The Resurrection of Jesus
We have neither Jewish nor Roman contemporary writings from the time of Jesus. The letters of Paul date from the 50s to the 60s and are our first historical writings on Jesus of Nazareth, now deemed the 'Christ' (Hebrew: meshiach, Greek: christos). The gospels were written between 70 and 100 CE and were not eyewitness testimonies. All these writings claimed that Jesus rose from the dead on the Sunday morning (Easter) after his death by crucifixion and burial.
The idea of the resurrection of the dead was constructed from the teachings of the Pharisees who emerged as a Jewish sect c. 150 BCE. According to the books of the Prophets of Israel, God's final intervention would result in all the dead being raised and judged. The righteous would reside in a new Eden on earth while the wicked were condemned to Hell. The idea of going to heaven was a later Christian concept influenced by Greek philosophy and developed over the next few centuries.
We cannot verify the historical reality of the resurrection, but the consensus agrees that his followers experienced something (either a real person, a vision, or an experience of the 'spirit of Christ' among them). By the 1st century CE, Jewish tradition claimed that many of the patriarchs and the prophets of Israel were now in heaven as a reward for their ideal lives and teachings. In the tradition of the stories of the martyrs during the Maccabean Revolt (167 BCE), his followers utilized the concept of the vindication of the righteous; anyone who died for their beliefs was automatically exalted to heaven.
To explain how and why Christ suffered and died, early Christianity utilized the 'suffering servant passages' from Isaiah (45:52-53). These passages detailed a 'righteous servant' who suffered, died, and then was resurrected by God to share his throne. In the context of the historical Isaiah, the 'righteous servant' was the nation of Israel. Christians claimed that Isaiah rather foretold the events in the life of Christ. In the Acts of the Apostles, right before Stephen died as a martyr, he claimed to have a vision of Christ at the right hand of God.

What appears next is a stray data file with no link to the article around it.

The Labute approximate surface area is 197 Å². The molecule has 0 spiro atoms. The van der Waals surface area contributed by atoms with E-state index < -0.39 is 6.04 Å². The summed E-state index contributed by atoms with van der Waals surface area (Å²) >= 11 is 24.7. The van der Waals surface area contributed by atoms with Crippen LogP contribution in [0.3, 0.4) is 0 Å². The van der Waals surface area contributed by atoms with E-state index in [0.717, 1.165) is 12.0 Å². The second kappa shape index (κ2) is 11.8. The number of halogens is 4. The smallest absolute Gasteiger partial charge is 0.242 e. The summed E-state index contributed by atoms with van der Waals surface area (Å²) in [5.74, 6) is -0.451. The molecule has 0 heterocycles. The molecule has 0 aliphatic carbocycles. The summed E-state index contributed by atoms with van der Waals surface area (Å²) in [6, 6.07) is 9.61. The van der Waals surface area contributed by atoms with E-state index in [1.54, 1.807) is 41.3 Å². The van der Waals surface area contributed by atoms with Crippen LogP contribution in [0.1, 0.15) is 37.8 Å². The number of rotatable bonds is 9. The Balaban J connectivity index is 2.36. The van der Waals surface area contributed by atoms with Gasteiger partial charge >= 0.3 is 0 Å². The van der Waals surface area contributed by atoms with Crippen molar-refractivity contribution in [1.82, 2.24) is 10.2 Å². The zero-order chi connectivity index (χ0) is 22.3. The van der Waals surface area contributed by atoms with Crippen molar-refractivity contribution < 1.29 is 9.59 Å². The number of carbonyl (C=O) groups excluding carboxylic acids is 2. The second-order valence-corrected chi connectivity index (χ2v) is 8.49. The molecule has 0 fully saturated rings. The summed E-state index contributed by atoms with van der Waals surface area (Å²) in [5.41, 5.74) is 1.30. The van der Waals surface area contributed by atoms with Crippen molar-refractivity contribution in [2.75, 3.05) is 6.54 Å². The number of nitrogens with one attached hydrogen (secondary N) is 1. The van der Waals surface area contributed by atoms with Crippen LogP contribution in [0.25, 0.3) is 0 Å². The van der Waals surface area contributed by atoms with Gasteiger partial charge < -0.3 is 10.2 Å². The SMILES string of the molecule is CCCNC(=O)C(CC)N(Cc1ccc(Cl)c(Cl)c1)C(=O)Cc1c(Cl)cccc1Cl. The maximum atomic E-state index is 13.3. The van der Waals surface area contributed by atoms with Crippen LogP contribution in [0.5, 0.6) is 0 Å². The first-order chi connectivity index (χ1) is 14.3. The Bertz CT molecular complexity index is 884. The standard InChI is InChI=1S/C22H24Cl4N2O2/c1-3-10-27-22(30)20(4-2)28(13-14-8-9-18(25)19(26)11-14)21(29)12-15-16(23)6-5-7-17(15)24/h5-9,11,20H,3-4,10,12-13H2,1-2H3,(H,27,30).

Paul, Apostle to the Gentiles
Paul was a Pharisee who experienced a vision of Jesus in heaven and became a believer. He established communities throughout the eastern part of the Roman Empire, where his mission was devoted to the now ex-pagans (Gentiles, non-Jews) who wanted to join. An earlier Christian had explained that the delay of the 'kingdom' was not problematic because Christ was coming back. It is known as the doctrine of the parousia (second appearance); when he returned, the end times would be fulfilled according to the prophets. In the interim, believers were to live proleptically, as if the kingdom were already here. This is when rules and regulations for Christian teachings began the long process of codification. Early Christians accepted the levels of powers in heaven (and hell), and Paul the Apostle often referred to the existence of the gods of other nations in his letters. He berated them for interfering with his missions. Paul claimed that when Christ returned, all the other powers in heaven would be placed under his dominion (1 Corinthians 15).
Paul related a confusing combination about Christ: Christ was both a divine pre-existent figure (present at creation and helping God with creation) and someone "... descended from David according to the flesh, born of a woman ... and declared to be son of god with power ... by resurrection from the dead" (Romans 1:3). If Paul and the early Christians had simply claimed that Jesus was now in heaven but would return to lead God's armies in the final eschatological battle, that would fit in with many Jewish views in Second Temple Judaism. However, they did this by having Jesus not only important at the end but also at the beginning –present and involved in creation – a concept that was essential to the identity of the God of Israel.
The Worship of Christ
An early hymn recited by Paul is found in Philippians 2:6-11:
[Jesus] Who, being in very nature a God, did not consider equality with God something to be used to his own advantage; rather, he made himself nothing by taking the very nature b of a servant, being made in human likeness. And being found in appearance as a man, he humbled himself by becoming obedient to death—even death on a cross! Therefore God exalted him to the highest place and gave him the name that is above every name, that at the name of Jesus every knee should bow, in heaven and on earth and under the earth, and every tongue acknowledge that Jesus Christ is Lord, to the glory of God the Father.
The "name that is above every name" is the Tetragrammaton (YHWH), the name of God. "That every knee should bend" meant worship in an age-old concept of bowing down before images of various gods. Philippians. 2:6-11 is essentially an exegesis (an interpretation) of Isaiah 45:52-53. As Paul said, the suffering and death of Jesus was a stumbling block for both Jews and Gentiles. If Jesus was equivalent to God, how could he be crucified?